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By Paul Goodman

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ICM produced a poll recently which showed that the Conservatives had drawn level with Labour, but its survey in today's Guardian shows a three-point gap:

Conservatives: 32 per cent.

Labour: 35 per cent.

Liberal Democrats: 14 per cent.

UKIP: 10 per cent.

Today's daily YouGov tracker finds the Tories at about the same level, but Labour significantly higher:

Conservatives: 33 per cent.

Labour: 40 per cent.

Liberal Democrats: 8 per cent.

UKIP: 13 per cent.

These figures aren't all that different from Populus's twice-weekly tracker, which was published yesterday:

Conservatives: 33 per cent.

Labour: 39 per cent.

Liberal Democrats: 12 per cent

UKIP: 10 per cent.

Finally, let's have a look at YouGov's poll for the Sunday Times of a few days ago which, unsurprisingly, is very like today's daily tracker:

Conservatives: 33 per cent.

Labour: 41 per cent.

Liberal Democrats: 9 per cent.

UKIP: 10 per cent.

I don't believe that polls can tell us much about voting intention this far out from an election, but my summary of where we are is as follows:

Conservatives: The Guardian properly leads today on the rise in the proportion of respondents backing the Tory economic team over the Labour one: the proportion supporting the former has soared from 28 per cent in June to 40 per cent now.  But this support isn't being carried over into voting intention, at least yet.  The Party is coming consistently polling about a third of the vote.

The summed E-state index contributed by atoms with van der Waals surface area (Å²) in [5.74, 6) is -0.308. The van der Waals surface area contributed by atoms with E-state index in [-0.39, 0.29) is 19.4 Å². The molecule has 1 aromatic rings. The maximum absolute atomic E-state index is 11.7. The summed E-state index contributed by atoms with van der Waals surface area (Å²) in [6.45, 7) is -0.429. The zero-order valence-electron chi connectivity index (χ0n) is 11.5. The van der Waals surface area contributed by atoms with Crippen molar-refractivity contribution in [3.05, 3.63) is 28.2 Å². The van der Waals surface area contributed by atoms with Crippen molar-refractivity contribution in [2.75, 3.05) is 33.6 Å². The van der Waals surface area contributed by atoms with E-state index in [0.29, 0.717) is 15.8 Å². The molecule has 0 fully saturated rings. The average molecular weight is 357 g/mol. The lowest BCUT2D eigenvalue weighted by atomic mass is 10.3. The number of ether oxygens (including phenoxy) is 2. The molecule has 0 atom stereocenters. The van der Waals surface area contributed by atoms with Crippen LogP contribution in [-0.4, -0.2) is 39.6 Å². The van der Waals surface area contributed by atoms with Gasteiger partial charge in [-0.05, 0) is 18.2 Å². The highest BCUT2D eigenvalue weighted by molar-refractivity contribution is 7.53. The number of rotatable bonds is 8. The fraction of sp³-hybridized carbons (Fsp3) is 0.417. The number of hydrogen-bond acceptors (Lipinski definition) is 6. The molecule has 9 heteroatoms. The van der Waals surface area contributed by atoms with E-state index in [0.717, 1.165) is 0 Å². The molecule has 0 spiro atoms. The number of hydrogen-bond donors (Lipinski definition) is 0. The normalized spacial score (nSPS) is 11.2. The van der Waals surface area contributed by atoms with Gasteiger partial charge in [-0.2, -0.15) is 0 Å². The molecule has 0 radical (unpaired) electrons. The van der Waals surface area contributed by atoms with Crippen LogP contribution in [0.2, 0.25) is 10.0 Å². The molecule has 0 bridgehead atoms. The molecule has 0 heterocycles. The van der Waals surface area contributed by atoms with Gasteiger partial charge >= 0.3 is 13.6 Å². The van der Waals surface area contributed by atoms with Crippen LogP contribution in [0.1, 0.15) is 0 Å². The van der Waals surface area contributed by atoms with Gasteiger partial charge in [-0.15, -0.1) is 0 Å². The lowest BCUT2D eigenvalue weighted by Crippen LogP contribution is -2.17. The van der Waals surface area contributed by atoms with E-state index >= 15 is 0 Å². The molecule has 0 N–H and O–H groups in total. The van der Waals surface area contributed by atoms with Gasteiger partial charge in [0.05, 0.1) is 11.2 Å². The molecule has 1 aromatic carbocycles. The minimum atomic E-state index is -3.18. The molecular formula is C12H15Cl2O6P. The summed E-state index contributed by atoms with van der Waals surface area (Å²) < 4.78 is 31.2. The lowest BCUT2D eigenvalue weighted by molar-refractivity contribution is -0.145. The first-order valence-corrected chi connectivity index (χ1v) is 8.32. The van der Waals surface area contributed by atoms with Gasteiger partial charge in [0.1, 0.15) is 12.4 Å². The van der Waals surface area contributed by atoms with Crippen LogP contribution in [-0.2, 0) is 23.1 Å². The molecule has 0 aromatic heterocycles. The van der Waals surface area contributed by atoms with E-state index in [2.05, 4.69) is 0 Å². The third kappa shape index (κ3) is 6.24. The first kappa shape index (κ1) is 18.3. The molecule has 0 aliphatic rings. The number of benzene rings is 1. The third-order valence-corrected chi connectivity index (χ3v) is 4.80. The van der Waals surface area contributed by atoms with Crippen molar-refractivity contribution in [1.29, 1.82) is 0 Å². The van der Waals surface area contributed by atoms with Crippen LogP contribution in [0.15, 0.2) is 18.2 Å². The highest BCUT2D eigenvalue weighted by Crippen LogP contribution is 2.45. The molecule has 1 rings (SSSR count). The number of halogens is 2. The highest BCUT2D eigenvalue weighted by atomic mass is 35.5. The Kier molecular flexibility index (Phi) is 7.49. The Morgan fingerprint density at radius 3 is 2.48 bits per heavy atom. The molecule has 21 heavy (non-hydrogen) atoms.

Labour: ICM is showing Labour lower than the other two pollsters who've conducted samples recently.  These suggest that the running August story over Ed Miliband's leadership problems is doing nothing to prevent it holding a healthy lead over the Tories.  If you punch today's tracker figures into Electoral Calculus's general election calculator, it will produce an emphatic Labour majority of 88.

It's true that Labour's rating is a long way south of where the main opposition party should hope to be now, and I suspect that as the election approaches David Cameron will narrow the gap. The Liberal Democrats should do better in the seats they hold than their ratings above suggest.  And there's nothing to suggest that UKIP will fall as low as the three per cent they won in 2010.

None the less, the Conservatives have to open up a lead of between seven per cent and ten per cent on polling day for David Cameron to gain a majority – unless they perform extraodinarily well in the marginals (see this piece by YouGov's Peter Kellner).  I have a £100 bet with Dan Hodges that this won't happen, though it is certainly possible that we will be the biggest party.

All in all, there is no good reason to believe that there will be a majority Tory government after 2015, and thus none, either, for the current wave of Conservative optimism.  But Tory MPs in marginal seats are cheered by the belief that they've a better chance of holding them, and we're all cheered further by the cosmic uselessness of the worst opposition since Michael Foot's.

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